Me, from a few hours ago:
Came across this account of a Kindle user’s ebook library being wiped, and Amazon account cancelled by Amazon. Worse, she wasn’t explained why this happened, and what she could do to remedy the situation.
Respond better, please, Amazon? I’ll be reminded of this every time I think of hitting ‘Buy’, and perhaps use Apple’s iBooks more often instead. (I don’t know that Apple’s terms are better, but they certainly can’t be worse!)
Since then, there have been some updates.
Update @ 23:55 – Linn just contacted me to say her account has been mysteriously re-activated and she’s busily downloading her books. Hopefully Amazon will have more news for us all soon. Even positive arbitrary actions disclose how much Kindle customers read only with the grace of Amazon, of course…
Update @ 00:30 – Amazon PR just wrote to say: “We would like to clarify our policy on this topic. Account status should not affect any customer’s ability to access their library. If any customer has trouble accessing their content, he or she should contact customer service for help. Thank you for your interest in Kindle.”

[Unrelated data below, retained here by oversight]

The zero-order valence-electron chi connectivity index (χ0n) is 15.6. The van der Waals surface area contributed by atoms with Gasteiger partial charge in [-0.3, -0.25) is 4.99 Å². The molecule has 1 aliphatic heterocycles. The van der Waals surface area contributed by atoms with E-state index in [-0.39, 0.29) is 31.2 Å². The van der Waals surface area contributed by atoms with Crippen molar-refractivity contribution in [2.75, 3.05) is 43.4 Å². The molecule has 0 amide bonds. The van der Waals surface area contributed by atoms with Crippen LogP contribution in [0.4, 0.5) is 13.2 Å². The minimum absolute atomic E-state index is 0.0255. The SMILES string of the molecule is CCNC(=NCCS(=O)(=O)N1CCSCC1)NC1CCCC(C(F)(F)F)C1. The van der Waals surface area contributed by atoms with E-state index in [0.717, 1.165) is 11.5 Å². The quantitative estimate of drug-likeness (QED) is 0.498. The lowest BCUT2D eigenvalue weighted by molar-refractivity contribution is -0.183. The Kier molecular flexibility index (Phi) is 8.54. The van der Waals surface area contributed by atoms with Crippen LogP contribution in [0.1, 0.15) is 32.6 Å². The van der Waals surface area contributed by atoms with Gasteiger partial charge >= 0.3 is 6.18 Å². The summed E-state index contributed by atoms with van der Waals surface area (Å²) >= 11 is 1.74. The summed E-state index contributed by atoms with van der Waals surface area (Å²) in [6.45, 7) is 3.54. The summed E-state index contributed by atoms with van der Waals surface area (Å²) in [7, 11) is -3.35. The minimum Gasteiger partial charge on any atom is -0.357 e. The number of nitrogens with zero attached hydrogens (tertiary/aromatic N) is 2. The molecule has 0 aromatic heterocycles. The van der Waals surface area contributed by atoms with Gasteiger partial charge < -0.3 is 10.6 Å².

Note that the Amazon PR quote still makes no attempt at explaining what happened, or whether the whole thing was a simple mistake. The person concerned was in contact with Amazon, was she not? Very reassuring, indeed.
At least she’s got her content back. The worrying thing is, that may have been due to the publicity this received. What would have happened otherwise?
On the same topic, Coyote Tracks writes:
Open or even de facto standards like RTF, MP3, MP4 and EPUB-when kept free from DRM-are what we need to be strongly advocating for. The music industry has mostly given up on DRM; it’s time for the publishing and video industries to follow their lead. (You’d think that merely knowing the RIAA was, in any way, more progressive than you are would be enough to shame you into action, but sadly not.) Some DRM is worse than others-Apple’s tends to be better at staying out of your way than most and, as far as I know, wouldn’t let Apple do what Amazon did here even if they wanted to […].
Seriously, why can’t I own my ebooks the same way I own my paper books?